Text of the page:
A powerful demonstration of consultation techniques was put-on by Christine DiBenedetto of Big Life, Thin Hair and Wink Salon.  On stage, she talked to three models and role-played the way a client could broach the sometimes-sensitive topic of hair thinning with her client. Joining her to demonstrate the art of the consultation was Jeffrey Paul of Jeffrey Paul for Restoring Beautiful Hair.

“You want to gather information about why they are coming to see you so you know how to help them,” Paul says. “It’s not about handing them a form and just saying ‘fill this out,’ it’s about reminding them that while this is a very emotional topic,  you don’t want them to make an emotional decision, you want them to make an educated decision.”

Continuing the consultation theme, Saretta Bowerman of Blue Water Salon and Pattie Wood of 5th Ave. Salon addressed the specifics of talking to a clients for hair extensions and hair systems. 

Following lunch, sponsored by Groh, small breakout sessions called Head Talks allowed attendees to get up close with the sponsors and hear updates on the brands and to ask questions of their representatives.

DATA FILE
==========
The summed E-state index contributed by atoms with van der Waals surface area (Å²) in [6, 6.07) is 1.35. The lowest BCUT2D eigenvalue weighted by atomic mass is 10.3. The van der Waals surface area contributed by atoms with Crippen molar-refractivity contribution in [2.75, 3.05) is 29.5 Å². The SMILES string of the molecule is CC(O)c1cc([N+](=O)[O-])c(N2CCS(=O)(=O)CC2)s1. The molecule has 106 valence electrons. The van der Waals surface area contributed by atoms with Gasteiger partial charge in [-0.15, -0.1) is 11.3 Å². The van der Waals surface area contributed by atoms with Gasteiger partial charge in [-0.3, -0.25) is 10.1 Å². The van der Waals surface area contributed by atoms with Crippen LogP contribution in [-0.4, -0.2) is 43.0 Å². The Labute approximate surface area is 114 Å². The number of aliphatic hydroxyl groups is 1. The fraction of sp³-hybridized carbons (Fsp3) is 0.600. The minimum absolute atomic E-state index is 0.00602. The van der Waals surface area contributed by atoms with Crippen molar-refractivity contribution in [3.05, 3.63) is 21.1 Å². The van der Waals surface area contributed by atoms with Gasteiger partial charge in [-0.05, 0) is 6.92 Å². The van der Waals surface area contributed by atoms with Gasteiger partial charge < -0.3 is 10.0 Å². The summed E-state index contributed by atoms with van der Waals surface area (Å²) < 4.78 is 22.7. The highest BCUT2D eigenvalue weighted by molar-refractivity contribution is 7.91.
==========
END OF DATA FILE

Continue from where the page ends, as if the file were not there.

Sunday's Head Talks were conducted by Evolve Hair Solutions, Capillus, easihair pro,Groh, Aderans Hair Goods, HairMax, Grace Bigoen, HairUWear, Inc., and Viviscal Professional. 

"Understanding the Special Needs of Your African American Clients" with Evie Johnson, E & E Hair Solutions shared solutions for meeting clients halfway with their beauty "wants" while preserving the integrity of their hair. 

"At a very young age, you see little girls with braids in their hair, hanging long, and they are nice and tight," Johnson says. "Then they want to style it and when they do that, they are causing inflammation and scarring and it’s a domino effect.  By the time they are fifteen they have bald patches. This is our culture. We feel like beauty is long hair. So all these bad effects are all happening because this is what we choose to do."